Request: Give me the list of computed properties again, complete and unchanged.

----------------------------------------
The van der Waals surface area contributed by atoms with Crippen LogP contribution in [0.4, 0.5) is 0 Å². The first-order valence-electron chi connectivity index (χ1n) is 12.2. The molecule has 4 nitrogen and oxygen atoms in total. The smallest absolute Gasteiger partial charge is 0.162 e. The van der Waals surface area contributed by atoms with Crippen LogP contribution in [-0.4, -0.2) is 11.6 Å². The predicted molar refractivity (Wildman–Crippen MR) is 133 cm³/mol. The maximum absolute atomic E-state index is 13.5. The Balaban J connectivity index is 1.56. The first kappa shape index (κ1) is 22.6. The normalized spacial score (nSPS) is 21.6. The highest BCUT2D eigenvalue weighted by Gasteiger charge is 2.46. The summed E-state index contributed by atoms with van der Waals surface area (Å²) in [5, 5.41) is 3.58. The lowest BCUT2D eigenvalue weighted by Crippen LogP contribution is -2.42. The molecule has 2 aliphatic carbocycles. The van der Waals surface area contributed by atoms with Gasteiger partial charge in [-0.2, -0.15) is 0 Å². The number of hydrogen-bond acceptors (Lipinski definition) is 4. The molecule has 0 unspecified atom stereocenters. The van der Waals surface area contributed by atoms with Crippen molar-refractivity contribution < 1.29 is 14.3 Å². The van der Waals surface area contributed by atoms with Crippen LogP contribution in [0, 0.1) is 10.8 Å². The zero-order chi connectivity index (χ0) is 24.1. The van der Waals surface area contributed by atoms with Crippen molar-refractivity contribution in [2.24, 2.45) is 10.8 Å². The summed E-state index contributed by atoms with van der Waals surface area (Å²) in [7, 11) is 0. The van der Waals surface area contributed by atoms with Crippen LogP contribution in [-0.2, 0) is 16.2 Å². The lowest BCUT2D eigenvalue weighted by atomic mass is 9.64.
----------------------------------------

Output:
The van der Waals surface area contributed by atoms with Crippen LogP contribution in [0.4, 0.5) is 0 Å². The first-order valence-electron chi connectivity index (χ1n) is 12.2. The molecule has 4 nitrogen and oxygen atoms in total. The smallest absolute Gasteiger partial charge is 0.162 e. The van der Waals surface area contributed by atoms with Crippen LogP contribution in [-0.4, -0.2) is 11.6 Å². The predicted molar refractivity (Wildman–Crippen MR) is 133 cm³/mol. The maximum absolute atomic E-state index is 13.5. The Balaban J connectivity index is 1.56. The first kappa shape index (κ1) is 22.6. The normalized spacial score (nSPS) is 21.6. The highest BCUT2D eigenvalue weighted by Gasteiger charge is 2.46. The summed E-state index contributed by atoms with van der Waals surface area (Å²) in [5, 5.41) is 3.58. The lowest BCUT2D eigenvalue weighted by Crippen LogP contribution is -2.42. The molecule has 2 aliphatic carbocycles. The van der Waals surface area contributed by atoms with Gasteiger partial charge in [-0.2, -0.15) is 0 Å². The number of hydrogen-bond acceptors (Lipinski definition) is 4. The molecule has 0 unspecified atom stereocenters. The van der Waals surface area contributed by atoms with Crippen molar-refractivity contribution < 1.29 is 14.3 Å². The van der Waals surface area contributed by atoms with Crippen LogP contribution in [0, 0.1) is 10.8 Å². The zero-order chi connectivity index (χ0) is 24.1. The van der Waals surface area contributed by atoms with Crippen molar-refractivity contribution in [2.24, 2.45) is 10.8 Å². The summed E-state index contributed by atoms with van der Waals surface area (Å²) in [7, 11) is 0. The van der Waals surface area contributed by atoms with Crippen LogP contribution in [-0.2, 0) is 16.2 Å². The lowest BCUT2D eigenvalue weighted by atomic mass is 9.64.